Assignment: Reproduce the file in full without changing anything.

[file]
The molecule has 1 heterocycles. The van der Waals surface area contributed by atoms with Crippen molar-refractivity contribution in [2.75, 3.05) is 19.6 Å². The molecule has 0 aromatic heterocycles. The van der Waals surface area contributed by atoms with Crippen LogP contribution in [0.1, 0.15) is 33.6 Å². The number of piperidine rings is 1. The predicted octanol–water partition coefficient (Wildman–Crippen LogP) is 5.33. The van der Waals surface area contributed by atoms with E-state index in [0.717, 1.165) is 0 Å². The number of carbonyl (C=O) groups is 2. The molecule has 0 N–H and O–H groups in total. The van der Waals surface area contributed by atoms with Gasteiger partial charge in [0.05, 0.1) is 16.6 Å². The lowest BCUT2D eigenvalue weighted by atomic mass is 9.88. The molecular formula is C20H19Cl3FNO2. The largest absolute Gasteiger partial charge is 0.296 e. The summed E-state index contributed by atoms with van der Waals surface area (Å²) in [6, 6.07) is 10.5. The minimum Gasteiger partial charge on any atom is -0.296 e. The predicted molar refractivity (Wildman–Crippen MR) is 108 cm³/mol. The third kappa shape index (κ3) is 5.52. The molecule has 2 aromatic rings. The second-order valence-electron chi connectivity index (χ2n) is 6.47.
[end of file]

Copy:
The molecule has 1 heterocycles. The van der Waals surface area contributed by atoms with Crippen molar-refractivity contribution in [2.75, 3.05) is 19.6 Å². The molecule has 0 aromatic heterocycles. The van der Waals surface area contributed by atoms with Crippen LogP contribution in [0.1, 0.15) is 33.6 Å². The number of piperidine rings is 1. The predicted octanol–water partition coefficient (Wildman–Crippen LogP) is 5.33. The van der Waals surface area contributed by atoms with E-state index in [0.717, 1.165) is 0 Å². The number of carbonyl (C=O) groups is 2. The molecule has 0 N–H and O–H groups in total. The van der Waals surface area contributed by atoms with Gasteiger partial charge in [0.05, 0.1) is 16.6 Å². The lowest BCUT2D eigenvalue weighted by atomic mass is 9.88. The molecular formula is C20H19Cl3FNO2. The largest absolute Gasteiger partial charge is 0.296 e. The summed E-state index contributed by atoms with van der Waals surface area (Å²) in [6, 6.07) is 10.5. The minimum Gasteiger partial charge on any atom is -0.296 e. The predicted molar refractivity (Wildman–Crippen MR) is 108 cm³/mol. The third kappa shape index (κ3) is 5.52. The molecule has 2 aromatic rings. The second-order valence-electron chi connectivity index (χ2n) is 6.47.